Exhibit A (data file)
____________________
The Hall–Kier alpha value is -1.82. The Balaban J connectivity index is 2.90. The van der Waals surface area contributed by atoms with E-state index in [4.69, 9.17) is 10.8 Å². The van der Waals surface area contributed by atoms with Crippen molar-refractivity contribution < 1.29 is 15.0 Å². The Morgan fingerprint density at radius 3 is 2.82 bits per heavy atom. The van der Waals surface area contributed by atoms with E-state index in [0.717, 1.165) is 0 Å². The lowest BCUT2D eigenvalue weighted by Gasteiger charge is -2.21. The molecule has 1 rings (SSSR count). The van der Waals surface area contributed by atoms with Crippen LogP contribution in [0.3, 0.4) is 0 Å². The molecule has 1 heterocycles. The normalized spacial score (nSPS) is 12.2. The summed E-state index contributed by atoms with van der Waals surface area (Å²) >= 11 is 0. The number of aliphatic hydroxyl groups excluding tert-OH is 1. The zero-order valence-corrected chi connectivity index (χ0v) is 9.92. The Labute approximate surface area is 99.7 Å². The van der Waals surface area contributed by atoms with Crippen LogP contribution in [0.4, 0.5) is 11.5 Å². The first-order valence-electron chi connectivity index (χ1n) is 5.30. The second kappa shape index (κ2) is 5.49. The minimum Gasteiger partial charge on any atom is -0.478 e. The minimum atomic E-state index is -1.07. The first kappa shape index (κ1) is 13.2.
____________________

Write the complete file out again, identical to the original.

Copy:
The Hall–Kier alpha value is -1.82. The Balaban J connectivity index is 2.90. The van der Waals surface area contributed by atoms with E-state index in [4.69, 9.17) is 10.8 Å². The van der Waals surface area contributed by atoms with Crippen molar-refractivity contribution < 1.29 is 15.0 Å². The Morgan fingerprint density at radius 3 is 2.82 bits per heavy atom. The van der Waals surface area contributed by atoms with E-state index in [0.717, 1.165) is 0 Å². The lowest BCUT2D eigenvalue weighted by Gasteiger charge is -2.21. The molecule has 1 rings (SSSR count). The van der Waals surface area contributed by atoms with Crippen LogP contribution in [0.3, 0.4) is 0 Å². The molecule has 1 heterocycles. The normalized spacial score (nSPS) is 12.2. The summed E-state index contributed by atoms with van der Waals surface area (Å²) >= 11 is 0. The number of aliphatic hydroxyl groups excluding tert-OH is 1. The zero-order valence-corrected chi connectivity index (χ0v) is 9.92. The Labute approximate surface area is 99.7 Å². The van der Waals surface area contributed by atoms with Crippen LogP contribution in [0.4, 0.5) is 11.5 Å². The first-order valence-electron chi connectivity index (χ1n) is 5.30. The second kappa shape index (κ2) is 5.49. The minimum Gasteiger partial charge on any atom is -0.478 e. The minimum atomic E-state index is -1.07. The first kappa shape index (κ1) is 13.2.